Rodger showed us several seed crops, including Charleston Hot pepper and Charleston Gold rice.  (We haven’t gotten the rice seed from him yet; it’ll go up on our website after we do.) We also found his bean trellising quite interesting.  It uses thin fiberglass poles kept in place with wire from an old fence. The space under the poles is not very high, but it’s high enough for a person to crouch and pick beans in the shade.

But the most interesting part of seeing the Winn farm was Rodger’s description of how he uses clover and straw to smother out weeds so that he needs neither a tractor nor herbicides.  In fall, around the time of his first frost, he broadcasts Crimson Clover over his main garden area.

In spring, as he is getting ready to set out seedlings, he has 500 square bales of hay delivered, and spends one day covering the entire area with an 8-inch-thick layer of loose hay mulch.  He transplants most of his crops, including beans, melons, squash, and others that most gardeners and farmers would direct-sow.  However, he does direct sow some crops, including carrots, turnips, parsnips, and some greens, by raking back the hay to make a 6-inch-wide row, sprinkling compost, then sowing the seed and lightly raking over it. When the seed is up he pulls mulch up around the plants to limit weed growth.

Last year the Winns’ beans finished in August, drowned by a very wet summer, so he planted collards in the same row as the beans without pulling up the drip irrigation or the poles, as seen below to the left. That  January, he pulled up 40 of the best remaining collard plants and replanted them at the top of the garden, where they bloomed in late April of this year and produced seed, as seen below to the right.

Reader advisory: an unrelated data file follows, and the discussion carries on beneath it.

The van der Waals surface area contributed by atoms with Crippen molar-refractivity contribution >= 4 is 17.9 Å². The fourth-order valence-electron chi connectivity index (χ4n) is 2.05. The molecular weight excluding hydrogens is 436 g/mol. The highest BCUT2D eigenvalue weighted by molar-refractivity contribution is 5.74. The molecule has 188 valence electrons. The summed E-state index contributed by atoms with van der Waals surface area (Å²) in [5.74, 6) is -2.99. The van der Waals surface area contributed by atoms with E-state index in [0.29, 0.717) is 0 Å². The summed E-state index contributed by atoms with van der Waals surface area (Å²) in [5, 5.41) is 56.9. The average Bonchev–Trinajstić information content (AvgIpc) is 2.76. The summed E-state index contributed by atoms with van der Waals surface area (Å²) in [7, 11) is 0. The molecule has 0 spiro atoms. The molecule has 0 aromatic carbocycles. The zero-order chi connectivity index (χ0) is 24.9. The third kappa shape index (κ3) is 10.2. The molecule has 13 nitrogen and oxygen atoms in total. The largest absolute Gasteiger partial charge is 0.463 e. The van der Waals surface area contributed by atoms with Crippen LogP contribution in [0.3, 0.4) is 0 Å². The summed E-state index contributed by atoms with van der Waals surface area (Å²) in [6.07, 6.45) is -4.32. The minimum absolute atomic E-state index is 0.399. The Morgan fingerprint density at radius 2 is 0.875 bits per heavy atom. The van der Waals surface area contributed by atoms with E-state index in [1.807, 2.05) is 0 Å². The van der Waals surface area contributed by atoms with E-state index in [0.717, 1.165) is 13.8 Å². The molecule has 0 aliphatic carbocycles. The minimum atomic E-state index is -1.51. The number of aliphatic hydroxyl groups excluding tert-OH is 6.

For the Winns, going no-till is a great way to save time in the garden, as they don’t have to hoe or thin most of their crops, or ever bring a tractor into the garden.  They also don’t have to remove trellising and drip irrigation as often as farmers who till.  The method also builds great soil.  In 1998, the farm had hard red clay soil.  Now, while the subsoil is still hard red clay, the topsoil is a rich, dark loam created by sixteen years of nitrogen-fixing clover cover crops, ten years of thick, carbon-rich hay mulch, and three years holding nutrients in the soil by not tilling.

We’re excited to try out a system like Rodger’s on our own farm, but with many other projects on our plates, we’ll probably start it on a small section of our land, with hopes of expanding it to cover larger sections of our gardens in the future.

You can read more about Rodger and his love of heirloom seeds in Bill Best’s book Saving Seeds, Preserving Taste.

Extend your pepper season and preserve peppers

Last night at about 11:30 Ken alerted me that the forecasted low for our area was 36 degrees, meaning that we could easily get a light frost.  At midnight the two of us headed out to our gardens with a flashlight to cover our pepper trials, two of our pepper seed crops, and our purple hyacinth bean seed crop with tarps and garden blankets that had been left next to the crops since the last time we had a risk of frost.

Pepper plants in our trial pepper patch. One of the tarps we used to cover the patch is behind the plants.

I also turned on a sprinkler to water our Keystone Resistant Giant pepper seed crop and our Riesentraube tomato seed crop overnight. Contrary to most people’s intuition, a sprinkler can protect plants from a few degrees of frost if it is turned on before the temperature gets below 32 degrees and not turned off until after it gets above 32 again.